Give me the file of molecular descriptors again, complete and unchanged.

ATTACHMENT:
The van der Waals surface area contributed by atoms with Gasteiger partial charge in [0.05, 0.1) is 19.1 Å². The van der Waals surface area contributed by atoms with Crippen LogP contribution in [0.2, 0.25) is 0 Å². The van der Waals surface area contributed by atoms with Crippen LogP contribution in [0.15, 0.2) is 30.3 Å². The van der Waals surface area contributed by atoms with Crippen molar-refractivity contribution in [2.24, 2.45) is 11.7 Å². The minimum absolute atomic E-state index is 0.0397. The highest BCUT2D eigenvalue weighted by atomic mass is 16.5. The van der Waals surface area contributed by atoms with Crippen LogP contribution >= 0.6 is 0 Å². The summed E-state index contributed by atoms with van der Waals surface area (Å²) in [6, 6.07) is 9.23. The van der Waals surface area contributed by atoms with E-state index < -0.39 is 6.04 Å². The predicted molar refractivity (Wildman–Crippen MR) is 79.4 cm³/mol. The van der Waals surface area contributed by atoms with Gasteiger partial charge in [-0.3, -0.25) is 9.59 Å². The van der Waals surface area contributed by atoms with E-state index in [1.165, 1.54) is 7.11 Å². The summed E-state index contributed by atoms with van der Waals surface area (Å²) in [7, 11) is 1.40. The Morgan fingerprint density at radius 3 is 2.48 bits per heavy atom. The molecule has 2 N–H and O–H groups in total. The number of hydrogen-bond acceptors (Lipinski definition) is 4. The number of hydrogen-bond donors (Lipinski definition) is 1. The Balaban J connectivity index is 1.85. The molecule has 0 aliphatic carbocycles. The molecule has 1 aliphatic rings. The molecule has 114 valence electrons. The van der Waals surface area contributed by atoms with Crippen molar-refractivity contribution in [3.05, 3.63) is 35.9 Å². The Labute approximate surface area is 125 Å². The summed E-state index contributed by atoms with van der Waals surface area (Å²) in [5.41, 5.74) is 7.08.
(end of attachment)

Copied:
The van der Waals surface area contributed by atoms with Gasteiger partial charge in [0.05, 0.1) is 19.1 Å². The van der Waals surface area contributed by atoms with Crippen LogP contribution in [0.2, 0.25) is 0 Å². The van der Waals surface area contributed by atoms with Crippen LogP contribution in [0.15, 0.2) is 30.3 Å². The van der Waals surface area contributed by atoms with Crippen molar-refractivity contribution in [2.24, 2.45) is 11.7 Å². The minimum absolute atomic E-state index is 0.0397. The highest BCUT2D eigenvalue weighted by atomic mass is 16.5. The van der Waals surface area contributed by atoms with Crippen LogP contribution >= 0.6 is 0 Å². The summed E-state index contributed by atoms with van der Waals surface area (Å²) in [6, 6.07) is 9.23. The van der Waals surface area contributed by atoms with E-state index < -0.39 is 6.04 Å². The predicted molar refractivity (Wildman–Crippen MR) is 79.4 cm³/mol. The van der Waals surface area contributed by atoms with Gasteiger partial charge in [-0.3, -0.25) is 9.59 Å². The van der Waals surface area contributed by atoms with E-state index in [1.165, 1.54) is 7.11 Å². The summed E-state index contributed by atoms with van der Waals surface area (Å²) in [7, 11) is 1.40. The Morgan fingerprint density at radius 3 is 2.48 bits per heavy atom. The molecule has 2 N–H and O–H groups in total. The number of hydrogen-bond acceptors (Lipinski definition) is 4. The number of hydrogen-bond donors (Lipinski definition) is 1. The Balaban J connectivity index is 1.85. The molecule has 0 aliphatic carbocycles. The molecule has 1 aliphatic rings. The molecule has 114 valence electrons. The van der Waals surface area contributed by atoms with Crippen molar-refractivity contribution in [3.05, 3.63) is 35.9 Å². The Labute approximate surface area is 125 Å². The summed E-state index contributed by atoms with van der Waals surface area (Å²) in [5.41, 5.74) is 7.08.